We speak for the Children on the MACR (Minimum age of criminal responsibility)

We speak for the Children on the MACR  (Minimum age of criminal responsibility)

THE  House of Representatives under the Speakership of Gloria Macapagal Arroyo, is now rushing for the approval of the act amending and expanding the RA 9344 “The Juvenile Justice and Welfare Act of 2006” which will LOWER DOWN THE MINIMUM AGE OF CRIMINAL RESPONSIBILITY OF CHILDREN FROM 15 YEARS OLD TO 12 YEARS OLD. This is House Bill No. 8858, which has been approved on 2nd reading by the Lower House last January 23, 2019

The proposed bill was introduced with the following objectives:

  • To protect minors from being exploited by syndicates and unscrupulous persons that use minors to escape liability for crimes and other illegal activities.
  • To provide adequate intervention and diversion measures for children in conflict with the law.
  • To increase the penalties for the exploitation of children for the commission of crimes.

We oppose this bill on the following grounds:

  1. We now have the Juvenile Justice Welfare Act (JJWA) or RA 9344

In this Law the CHILDREN IN CONFLICT WITH THE LAW (CICL) who are below 15 years of age should have age – appropriate interventions from the DSWD. Those who are 15 years old till 18 years are to be put in rehabilitation centers and not to be mixed with other prisoners. They should undergo rehabilitation programs in these centers. The whole purpose of the JJWA for CICL and for CHILDREN AT RISK (CAR) is  Prevention,    Diversion,   Rehabilitation,  Re-integration,   Aftercare.

  • The law is not property implemented since 2006.
  • There are not enough rehabilitation centers and those that have are not properly staffed and there is not enough program to rehabilitate the children.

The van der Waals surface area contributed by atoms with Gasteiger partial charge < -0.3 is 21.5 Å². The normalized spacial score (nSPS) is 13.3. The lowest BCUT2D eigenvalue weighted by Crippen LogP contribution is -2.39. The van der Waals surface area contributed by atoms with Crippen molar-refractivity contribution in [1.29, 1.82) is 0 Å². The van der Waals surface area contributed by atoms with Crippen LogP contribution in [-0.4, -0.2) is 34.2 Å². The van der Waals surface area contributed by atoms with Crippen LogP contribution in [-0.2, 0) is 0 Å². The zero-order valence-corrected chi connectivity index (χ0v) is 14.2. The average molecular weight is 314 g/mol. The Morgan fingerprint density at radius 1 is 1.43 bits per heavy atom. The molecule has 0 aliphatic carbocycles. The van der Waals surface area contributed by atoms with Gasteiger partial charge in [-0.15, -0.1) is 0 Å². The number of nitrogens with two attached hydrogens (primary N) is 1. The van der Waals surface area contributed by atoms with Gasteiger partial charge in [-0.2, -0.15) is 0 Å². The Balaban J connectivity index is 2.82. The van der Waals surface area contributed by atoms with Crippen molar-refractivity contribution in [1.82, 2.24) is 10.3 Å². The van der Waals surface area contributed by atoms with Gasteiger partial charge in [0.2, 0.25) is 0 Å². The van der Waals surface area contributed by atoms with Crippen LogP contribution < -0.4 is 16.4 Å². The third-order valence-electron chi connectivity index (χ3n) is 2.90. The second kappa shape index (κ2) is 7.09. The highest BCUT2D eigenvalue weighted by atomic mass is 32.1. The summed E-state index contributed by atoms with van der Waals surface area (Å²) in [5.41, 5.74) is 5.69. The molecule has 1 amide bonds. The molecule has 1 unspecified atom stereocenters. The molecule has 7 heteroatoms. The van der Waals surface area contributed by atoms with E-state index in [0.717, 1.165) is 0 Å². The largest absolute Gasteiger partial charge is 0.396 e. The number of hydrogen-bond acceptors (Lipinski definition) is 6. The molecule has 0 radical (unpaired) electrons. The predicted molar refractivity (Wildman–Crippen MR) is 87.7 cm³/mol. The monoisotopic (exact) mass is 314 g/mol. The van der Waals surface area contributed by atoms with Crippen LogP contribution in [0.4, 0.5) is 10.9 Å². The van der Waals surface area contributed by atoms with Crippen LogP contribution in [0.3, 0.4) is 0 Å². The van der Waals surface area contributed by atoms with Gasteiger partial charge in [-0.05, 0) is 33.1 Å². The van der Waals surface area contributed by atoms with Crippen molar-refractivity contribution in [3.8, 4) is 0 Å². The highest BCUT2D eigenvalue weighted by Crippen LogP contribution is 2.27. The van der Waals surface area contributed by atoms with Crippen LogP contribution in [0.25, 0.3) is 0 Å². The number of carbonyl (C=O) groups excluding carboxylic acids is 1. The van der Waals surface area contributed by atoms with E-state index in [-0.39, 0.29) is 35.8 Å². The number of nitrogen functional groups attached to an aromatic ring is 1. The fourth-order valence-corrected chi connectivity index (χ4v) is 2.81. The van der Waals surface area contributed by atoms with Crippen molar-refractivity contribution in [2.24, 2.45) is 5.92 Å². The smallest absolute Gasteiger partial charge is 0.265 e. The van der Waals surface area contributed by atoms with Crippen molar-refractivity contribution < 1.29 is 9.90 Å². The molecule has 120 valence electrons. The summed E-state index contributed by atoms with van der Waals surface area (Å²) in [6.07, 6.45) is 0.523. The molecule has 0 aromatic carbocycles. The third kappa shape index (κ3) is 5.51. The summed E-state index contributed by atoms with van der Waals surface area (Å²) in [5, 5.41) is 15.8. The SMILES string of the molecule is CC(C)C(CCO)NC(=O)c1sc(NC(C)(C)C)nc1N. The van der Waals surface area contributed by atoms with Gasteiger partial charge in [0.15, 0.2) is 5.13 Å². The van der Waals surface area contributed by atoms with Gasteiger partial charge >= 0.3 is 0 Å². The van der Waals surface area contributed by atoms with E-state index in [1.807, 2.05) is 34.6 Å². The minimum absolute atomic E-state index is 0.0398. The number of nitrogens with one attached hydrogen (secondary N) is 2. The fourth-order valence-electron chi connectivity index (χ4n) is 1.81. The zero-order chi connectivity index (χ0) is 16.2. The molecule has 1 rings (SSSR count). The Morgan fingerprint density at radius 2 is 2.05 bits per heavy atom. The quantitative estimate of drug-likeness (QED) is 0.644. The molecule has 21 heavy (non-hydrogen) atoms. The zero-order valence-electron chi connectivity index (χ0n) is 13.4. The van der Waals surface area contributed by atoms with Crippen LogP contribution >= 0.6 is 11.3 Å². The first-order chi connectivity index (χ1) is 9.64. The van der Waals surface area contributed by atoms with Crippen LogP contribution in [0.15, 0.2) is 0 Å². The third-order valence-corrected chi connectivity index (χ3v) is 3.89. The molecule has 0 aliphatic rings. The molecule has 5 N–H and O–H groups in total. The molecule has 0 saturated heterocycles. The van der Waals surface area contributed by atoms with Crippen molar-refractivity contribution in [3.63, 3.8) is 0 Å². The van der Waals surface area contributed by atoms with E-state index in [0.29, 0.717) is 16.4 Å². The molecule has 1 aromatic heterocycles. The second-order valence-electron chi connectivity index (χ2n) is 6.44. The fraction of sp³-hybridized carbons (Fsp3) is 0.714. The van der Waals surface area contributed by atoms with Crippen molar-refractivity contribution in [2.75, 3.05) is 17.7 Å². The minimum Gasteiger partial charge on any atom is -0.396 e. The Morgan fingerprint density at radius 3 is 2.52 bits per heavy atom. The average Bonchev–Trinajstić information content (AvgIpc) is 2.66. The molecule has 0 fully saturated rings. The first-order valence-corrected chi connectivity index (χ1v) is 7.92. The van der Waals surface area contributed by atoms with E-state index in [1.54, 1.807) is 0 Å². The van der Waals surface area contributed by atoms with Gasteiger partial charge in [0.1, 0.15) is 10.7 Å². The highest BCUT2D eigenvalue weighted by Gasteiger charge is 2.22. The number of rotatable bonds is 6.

• The DSWD does not have enough personnel to handle the CICL and CAR in the municipalities.
  • The barangay officials are not oriented or are not doing anything to take care of the CAR although they have a mandate for this.

The government has a very poor record of implementing laws. We call for full implementation of this law which already addresses many concerns brought out by the new bill. If the government now is not able to build rehabilitation centers of CICL since 2006, what guarantee we have the that proposed Bahay Pangarap of this bill will be built and properly staffed?

  1. CICL account for less than 2% of criminality in the country and many of these are petty crimes due to hunger, influence of peers and lack of parental guidance. CICL may be used by syndicates and adults to do crimes. This means that they are victims. Criminalizing them will not solve the problem unless we go after the syndicates. The Police shows its failure to get the syndicates and instead would run after victims of these syndicates. When this bill becomes a law, the police will tap its shoulders for having put children in jail and not bother to look for the syndicates and adults who use the children, as they tap their shoulders for having killed small time users of drugs instead of getting at the big drug lords!